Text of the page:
In the JournalsPerspective

Influenza vaccine response similar in older adults with and without type 2 diabetes

Older adults with well-controlled type 2 diabetes who receive the influenza vaccine showed a similar antibody response to that of healthy age-matched controls, according to research in BMJ Open Diabetes Research & Care.

Janet E. McElhaney, MD, of the Advanced Medical Research Institute of Canada, and colleagues analyzed data from 102 adults with type 2 diabetes aged 65 years or older and 119 healthy adults aged 65 years or older (mean age for both groups, 75 years). In the type 2 diabetes group, adults were assigned metformin (n = 68), sulfonylurea (n = 10) or repaglinide (n = 24). All participants underwent influenza vaccination between 2010 and 2012, receiving the standard dose of the seasonal, trivalent, split-virus vaccine. Researchers collected blood samples from all participants before vaccination and again 28 days after vaccination, and used hemagglutination inhibition (HIA) assays to measure the immunogenicity of the influenza vaccine. All participants completed a grip strength test and 6-minute walk test to assess physical activity and clinical frailty score.

Researchers found that the HIA ratio on day 28 did not differ between the cohorts.

“It is of note that the analysis of seroconversion rates, considered to be a protective antibody response to vaccination, showed an equally low number of strong (true) responders in the healthy and [type 2 diabetes] groups with no significant different between the two,” the researchers wrote.

Researchers also found that, in the healthy adult group, HIA ratio was negatively associated with HDL and the Physical Activity Scale for the Elderly (PASE) and positively associated with white cell count. In the type 2 diabetes group, HIA was negatively associated with LDL, glucose, waist circumference and PASE.

“This suggests that the control of [type 2 diabetes], such as glucose and the metabolic-related parameters, positively influence the response to influenza vaccination,” the researchers wrote. “These results ultimately suggest that better diabetic control and less frailty may prevent hyporesponsiveness.” – by Regina Schaffer

Disclosure: The researchers report no relevant financial disclosures.

Older adults with well-controlled type 2 diabetes who receive the influenza vaccine showed a similar antibody response to that of healthy age-matched controls, according to research in BMJ Open Diabetes Research & Care.

Janet E. McElhaney, MD, of the Advanced Medical Research Institute of Canada, and colleagues analyzed data from 102 adults with type 2 diabetes aged 65 years or older and 119 healthy adults aged 65 years or older (mean age for both groups, 75 years). In the type 2 diabetes group, adults were assigned metformin (n = 68), sulfonylurea (n = 10) or repaglinide (n = 24). All participants underwent influenza vaccination between 2010 and 2012, receiving the standard dose of the seasonal, trivalent, split-virus vaccine. Researchers collected blood samples from all participants before vaccination and again 28 days after vaccination, and used hemagglutination inhibition (HIA) assays to measure the immunogenicity of the influenza vaccine. All participants completed a grip strength test and 6-minute walk test to assess physical activity and clinical frailty score.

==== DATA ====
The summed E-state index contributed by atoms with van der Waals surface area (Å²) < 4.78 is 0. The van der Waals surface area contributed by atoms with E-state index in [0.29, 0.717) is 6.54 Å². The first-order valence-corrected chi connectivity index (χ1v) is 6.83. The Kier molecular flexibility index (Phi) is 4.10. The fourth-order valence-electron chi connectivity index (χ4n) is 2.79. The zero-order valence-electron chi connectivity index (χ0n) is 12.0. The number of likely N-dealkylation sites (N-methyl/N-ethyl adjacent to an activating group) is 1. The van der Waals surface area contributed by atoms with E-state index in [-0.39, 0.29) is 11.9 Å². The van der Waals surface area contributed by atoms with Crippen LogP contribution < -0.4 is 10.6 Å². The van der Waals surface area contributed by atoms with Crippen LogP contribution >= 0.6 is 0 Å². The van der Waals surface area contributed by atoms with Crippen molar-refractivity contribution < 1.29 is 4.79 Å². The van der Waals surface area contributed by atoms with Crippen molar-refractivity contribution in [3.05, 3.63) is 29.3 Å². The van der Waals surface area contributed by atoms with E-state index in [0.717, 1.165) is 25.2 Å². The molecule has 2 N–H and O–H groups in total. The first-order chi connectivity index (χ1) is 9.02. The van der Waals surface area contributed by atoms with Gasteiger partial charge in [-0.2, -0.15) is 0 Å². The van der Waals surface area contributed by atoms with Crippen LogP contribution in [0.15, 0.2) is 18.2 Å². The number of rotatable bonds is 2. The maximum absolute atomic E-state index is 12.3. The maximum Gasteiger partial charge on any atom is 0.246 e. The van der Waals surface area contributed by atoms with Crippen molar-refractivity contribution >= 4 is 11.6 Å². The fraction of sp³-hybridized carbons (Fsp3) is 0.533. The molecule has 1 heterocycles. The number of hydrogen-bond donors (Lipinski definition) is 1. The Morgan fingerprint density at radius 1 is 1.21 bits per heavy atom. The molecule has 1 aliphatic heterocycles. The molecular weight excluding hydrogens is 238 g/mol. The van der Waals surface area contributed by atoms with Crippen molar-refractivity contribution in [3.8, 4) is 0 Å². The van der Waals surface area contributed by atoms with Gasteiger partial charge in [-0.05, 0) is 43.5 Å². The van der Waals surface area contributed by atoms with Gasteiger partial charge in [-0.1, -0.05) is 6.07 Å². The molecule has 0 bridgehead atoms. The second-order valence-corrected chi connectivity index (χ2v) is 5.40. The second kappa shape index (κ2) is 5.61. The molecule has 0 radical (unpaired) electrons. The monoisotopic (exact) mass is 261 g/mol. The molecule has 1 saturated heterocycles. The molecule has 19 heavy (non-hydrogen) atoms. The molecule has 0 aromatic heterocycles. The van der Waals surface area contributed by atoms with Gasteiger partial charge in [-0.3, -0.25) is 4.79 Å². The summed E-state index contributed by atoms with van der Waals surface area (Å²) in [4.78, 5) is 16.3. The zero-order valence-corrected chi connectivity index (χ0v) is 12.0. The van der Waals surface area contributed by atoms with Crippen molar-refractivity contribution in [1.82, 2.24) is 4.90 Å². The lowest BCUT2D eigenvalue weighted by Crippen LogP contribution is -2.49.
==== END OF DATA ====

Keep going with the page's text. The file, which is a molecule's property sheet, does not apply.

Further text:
Researchers found that the HIA ratio on day 28 did not differ between the cohorts.

“It is of note that the analysis of seroconversion rates, considered to be a protective antibody response to vaccination, showed an equally low number of strong (true) responders in the healthy and [type 2 diabetes] groups with no significant different between the two,” the researchers wrote.

Researchers also found that, in the healthy adult group, HIA ratio was negatively associated with HDL and the Physical Activity Scale for the Elderly (PASE) and positively associated with white cell count. In the type 2 diabetes group, HIA was negatively associated with LDL, glucose, waist circumference and PASE.

“This suggests that the control of [type 2 diabetes], such as glucose and the metabolic-related parameters, positively influence the response to influenza vaccination,” the researchers wrote. “These results ultimately suggest that better diabetic control and less frailty may prevent hyporesponsiveness.” – by Regina Schaffer

Disclosure: The researchers report no relevant financial disclosures.

    Perspective
    Edward Chao

    Edward Chao

    McElhaney and colleagues examine whether the antibody response to the influenza vaccine differs between 102 elderly patients with well-controlled type 2 diabetes and 119 healthy elderly patients. This question is crucial, as type 2 diabetes induces changes in the immune response in older individuals that may both render them more susceptible to influenza, and less responsive to vaccination. Interestingly, antibody response to vaccination did not differ between the two groups. Optimal glycemic control and a lower frailty index score appeared to underlie vaccine responsiveness. A surprising result: Cytomegalovirus (CMV) seropositivity was associated with significantly greater response to the influenza vaccination. Caution and further study are warranted, since the functional and clinical parameters (such as Physical Activity Scale for the Elderly scores or glucose levels) did not vary with CMV status, and the type 2 diabetes population was relatively homogenous, as they were on only a single oral agent.

    • Edward Chao, MD
    • Assistant professor of medicine, University of California San Diego School of Medicine

    Disclosures: Chao reports no relevant financial disclosures.